Ratcheting up their fight with maverick state Sen. Simcha Felder, the Democratic party’s executive committee recommended Wednesday that the Brooklyn lawmaker be removed from the party for his caucusing with Republicans.
“Removal of Senator Simcha Felder from the Democratic Party” was the fourth item on the program for the two-day convention, which kicked off Wednesday at Hofstra University on Long Island. Loud booing and shouts of “go!” accompanied the voice vote.
The party’s recommendation to expel Felder now heads to Frank Seddio, Brooklyn’s Democratic party chief, for a final decision. He is unlikely to act on the recommendation, insiders told Hamodia, but things could go either way.
The party’s 400 delegates also passed a resolution in support of Morris Blake, a largely unknown candidate who is challenging Felder in his Orthodox Jewish district. It comes weeks after Gov. Andrew Cuomo, spooked by a primary challenge from his left, threatened Felder politically and said he would be directly involved in trying to knock him off the Democratic party ballot.
The Senate is evenly divided 31-31 among the two parties. Democrats are upset that Felder — the 32nd vote — is caucusing with the Republicans to give them the majority.
Felder remains hugely popular in the district and he is likely to win on the GOP and Conservative party lines that he’s secured in the past, if it comes to that. But an exulsion from the party will be seen by constituents as seeking to disenfranchise them.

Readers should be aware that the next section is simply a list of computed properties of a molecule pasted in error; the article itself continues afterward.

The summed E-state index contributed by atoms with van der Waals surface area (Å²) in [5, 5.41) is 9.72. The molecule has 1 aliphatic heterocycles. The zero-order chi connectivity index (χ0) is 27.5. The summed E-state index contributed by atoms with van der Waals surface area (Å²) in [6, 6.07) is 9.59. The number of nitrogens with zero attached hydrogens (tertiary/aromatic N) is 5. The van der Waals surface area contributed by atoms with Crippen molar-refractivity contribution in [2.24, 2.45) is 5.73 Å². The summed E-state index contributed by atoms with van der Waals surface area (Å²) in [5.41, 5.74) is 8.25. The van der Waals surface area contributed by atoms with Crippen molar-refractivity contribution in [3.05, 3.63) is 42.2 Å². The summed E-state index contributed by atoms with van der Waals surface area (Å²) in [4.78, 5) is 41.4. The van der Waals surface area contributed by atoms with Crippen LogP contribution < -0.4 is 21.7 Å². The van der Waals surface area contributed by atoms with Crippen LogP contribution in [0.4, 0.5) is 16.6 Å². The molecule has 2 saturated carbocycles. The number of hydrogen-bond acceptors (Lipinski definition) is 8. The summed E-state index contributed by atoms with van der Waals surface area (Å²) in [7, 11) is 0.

Cuomo is seeking a third term this fall. A read of the political map suggests he will need significant turnout from the Orthodox community to beat back a primary challenge from leftist activist Cynthia Nixon.
Chaskel Bennett, a co-founder of the Flatbush Jewish Community Council, said that the move would backfire.
“Orthodox voters see voting as a privilege and a democratic right,” Bennett told Hamodia. “Removing their representative from the ballot through backroom political machinations and not the primary will be viewed as a direct assault on their constitutionally protected rights. In my view, any attempt to throw Simcha Felder off the democratic line will rightfully earn the ire and scorn of an energized Orthodox electorate.”